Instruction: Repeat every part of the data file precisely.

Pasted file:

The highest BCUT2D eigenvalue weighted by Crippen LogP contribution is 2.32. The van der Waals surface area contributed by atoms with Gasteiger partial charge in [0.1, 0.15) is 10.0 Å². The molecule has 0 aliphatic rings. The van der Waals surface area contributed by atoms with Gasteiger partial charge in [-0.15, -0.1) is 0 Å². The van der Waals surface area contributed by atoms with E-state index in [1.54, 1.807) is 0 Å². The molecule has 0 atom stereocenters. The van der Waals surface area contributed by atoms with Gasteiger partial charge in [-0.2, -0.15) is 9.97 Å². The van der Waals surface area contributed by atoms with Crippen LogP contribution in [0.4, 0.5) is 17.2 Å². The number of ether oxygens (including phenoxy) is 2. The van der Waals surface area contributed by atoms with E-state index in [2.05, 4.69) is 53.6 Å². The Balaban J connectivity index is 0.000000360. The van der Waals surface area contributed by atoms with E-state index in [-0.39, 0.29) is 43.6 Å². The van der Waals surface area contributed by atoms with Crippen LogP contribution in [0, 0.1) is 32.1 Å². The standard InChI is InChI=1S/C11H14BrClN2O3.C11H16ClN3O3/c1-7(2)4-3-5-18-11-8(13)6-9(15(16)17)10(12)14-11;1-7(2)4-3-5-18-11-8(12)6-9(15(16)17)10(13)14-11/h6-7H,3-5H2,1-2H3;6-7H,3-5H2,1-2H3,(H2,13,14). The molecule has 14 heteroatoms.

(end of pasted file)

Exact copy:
The highest BCUT2D eigenvalue weighted by Crippen LogP contribution is 2.32. The van der Waals surface area contributed by atoms with Gasteiger partial charge in [0.1, 0.15) is 10.0 Å². The molecule has 0 aliphatic rings. The van der Waals surface area contributed by atoms with Gasteiger partial charge in [-0.15, -0.1) is 0 Å². The van der Waals surface area contributed by atoms with E-state index in [1.54, 1.807) is 0 Å². The molecule has 0 atom stereocenters. The van der Waals surface area contributed by atoms with Gasteiger partial charge in [-0.2, -0.15) is 9.97 Å². The van der Waals surface area contributed by atoms with Crippen LogP contribution in [0.4, 0.5) is 17.2 Å². The number of ether oxygens (including phenoxy) is 2. The van der Waals surface area contributed by atoms with E-state index in [2.05, 4.69) is 53.6 Å². The Balaban J connectivity index is 0.000000360. The van der Waals surface area contributed by atoms with E-state index in [-0.39, 0.29) is 43.6 Å². The van der Waals surface area contributed by atoms with Crippen LogP contribution in [0, 0.1) is 32.1 Å². The standard InChI is InChI=1S/C11H14BrClN2O3.C11H16ClN3O3/c1-7(2)4-3-5-18-11-8(13)6-9(15(16)17)10(12)14-11;1-7(2)4-3-5-18-11-8(12)6-9(15(16)17)10(13)14-11/h6-7H,3-5H2,1-2H3;6-7H,3-5H2,1-2H3,(H2,13,14). The molecule has 14 heteroatoms.